From the fundamental theory, the time of wetness (TOW) of a corroding surface is a key parameter, directly determining the duration of the electrochemical corrosion processes. This is a complex variable, since all the means of formation and evaporation of the surface electrolyte solution must be considered. The TOW refers to the period of time during which the atmospheric conditions are favorable for the formation of a surface layer of moisture on a metal or alloy. This moisture film is extremely important from the point of view of the chemical mechanisms of the corrosion process. For the purposes of the standard this has been defined as the time period during which the relative humidity is in excess of 80% and the temperature is above 0 degrees Celsius. This measure can either be determined from weather data or measured directly through various means.
TOW categories range from "Internal microclimates (T1) with climatic control" to "Part of damp climates, unventilated sheds in humid conditions (T5)." TOW units are hours per year (hours/year) when relative humidity (RH) > 80% and the temperature > 0oC.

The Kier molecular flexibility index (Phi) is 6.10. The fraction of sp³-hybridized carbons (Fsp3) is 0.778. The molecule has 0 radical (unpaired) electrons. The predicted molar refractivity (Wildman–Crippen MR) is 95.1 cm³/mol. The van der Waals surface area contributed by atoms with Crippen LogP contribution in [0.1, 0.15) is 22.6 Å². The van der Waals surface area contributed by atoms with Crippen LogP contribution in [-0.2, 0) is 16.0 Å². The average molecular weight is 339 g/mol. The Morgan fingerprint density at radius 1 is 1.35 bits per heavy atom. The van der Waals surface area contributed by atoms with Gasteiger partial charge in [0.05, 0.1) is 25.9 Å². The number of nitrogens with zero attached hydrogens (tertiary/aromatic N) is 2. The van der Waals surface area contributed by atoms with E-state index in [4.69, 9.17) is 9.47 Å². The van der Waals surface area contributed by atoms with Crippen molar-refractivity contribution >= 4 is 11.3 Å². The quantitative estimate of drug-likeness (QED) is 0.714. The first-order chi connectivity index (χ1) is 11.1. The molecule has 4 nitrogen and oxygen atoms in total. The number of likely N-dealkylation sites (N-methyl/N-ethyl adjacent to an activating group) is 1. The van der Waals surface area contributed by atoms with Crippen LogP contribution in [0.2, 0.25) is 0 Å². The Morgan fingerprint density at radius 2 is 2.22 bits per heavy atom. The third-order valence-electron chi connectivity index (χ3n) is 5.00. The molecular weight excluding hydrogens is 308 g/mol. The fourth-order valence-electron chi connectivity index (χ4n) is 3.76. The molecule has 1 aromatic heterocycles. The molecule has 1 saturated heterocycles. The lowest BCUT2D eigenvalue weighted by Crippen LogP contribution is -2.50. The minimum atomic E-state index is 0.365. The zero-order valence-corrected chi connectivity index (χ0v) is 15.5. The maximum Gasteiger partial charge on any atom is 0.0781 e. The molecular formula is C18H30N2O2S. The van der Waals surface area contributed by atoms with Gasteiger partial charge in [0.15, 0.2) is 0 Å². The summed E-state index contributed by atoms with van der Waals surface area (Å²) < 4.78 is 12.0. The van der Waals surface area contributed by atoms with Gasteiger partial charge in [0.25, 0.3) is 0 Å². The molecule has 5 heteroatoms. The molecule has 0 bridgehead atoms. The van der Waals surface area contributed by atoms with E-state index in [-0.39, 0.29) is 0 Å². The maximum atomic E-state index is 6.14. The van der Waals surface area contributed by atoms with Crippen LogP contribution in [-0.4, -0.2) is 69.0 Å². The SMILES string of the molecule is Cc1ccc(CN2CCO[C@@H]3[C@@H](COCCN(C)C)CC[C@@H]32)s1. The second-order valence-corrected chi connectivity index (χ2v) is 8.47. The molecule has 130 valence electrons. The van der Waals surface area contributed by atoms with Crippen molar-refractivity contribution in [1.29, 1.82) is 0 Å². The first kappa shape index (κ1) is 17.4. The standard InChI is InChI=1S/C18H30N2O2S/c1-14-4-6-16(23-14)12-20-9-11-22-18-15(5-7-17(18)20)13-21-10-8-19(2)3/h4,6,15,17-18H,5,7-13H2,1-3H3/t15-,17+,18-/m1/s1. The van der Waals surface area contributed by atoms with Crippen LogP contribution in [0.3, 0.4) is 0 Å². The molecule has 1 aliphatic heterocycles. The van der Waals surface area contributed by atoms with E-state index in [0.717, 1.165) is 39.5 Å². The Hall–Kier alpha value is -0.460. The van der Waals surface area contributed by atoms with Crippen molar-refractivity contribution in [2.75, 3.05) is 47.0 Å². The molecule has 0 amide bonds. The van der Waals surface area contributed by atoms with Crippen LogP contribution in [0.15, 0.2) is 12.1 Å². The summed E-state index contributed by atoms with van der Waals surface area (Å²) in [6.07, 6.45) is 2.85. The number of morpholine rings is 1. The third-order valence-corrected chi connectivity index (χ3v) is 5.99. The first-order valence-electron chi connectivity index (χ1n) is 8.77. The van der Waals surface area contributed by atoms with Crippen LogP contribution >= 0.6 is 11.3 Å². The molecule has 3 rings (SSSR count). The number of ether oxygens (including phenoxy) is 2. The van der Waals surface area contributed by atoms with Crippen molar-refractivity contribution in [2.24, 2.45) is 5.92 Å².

The TOW is obviously strongly dependent on the critical relative humidity. Apart from the primary critical humidity (associated with clean surfaces), secondary and even tertiary critical humidity levels may be observed, where the corrosion rate increases abruptly. Hygroscopic corrosion products and capillary condensation of moisture in corrosion products are thought to account for these effects. A capillary condensation mechanism may also explain electrolyte formation in microscopic surface cracks and metal surface/dust particle interfaces. Other sources of surface electrolyte include chemical condensation (by chlorides, sulfates an carbonates), adsorbed molecular water layers and direct moisture precipitation (ocean spray, dew, rain).
Back to ISO 9223
Serious discrepancies between that artificial threshold have been observed in cold countries of the world. The presence of salts on a surface is a well documented and useful freezing depressant. Stating that there is no corrosion activities below zero degree Celsius appears to be a troubling flaw in the ISO 9223 framework. (back)
Thin film "invisible" electrolytes tend to form on metallic surfaces under atmospheric corrosion conditions, when a certain critical humidity level is reached. For iron, this level is around 60%, in unpolluted atmospheres and can be much less when the presence of hygroscopic salts on a surface stabilize the surface wetness even more.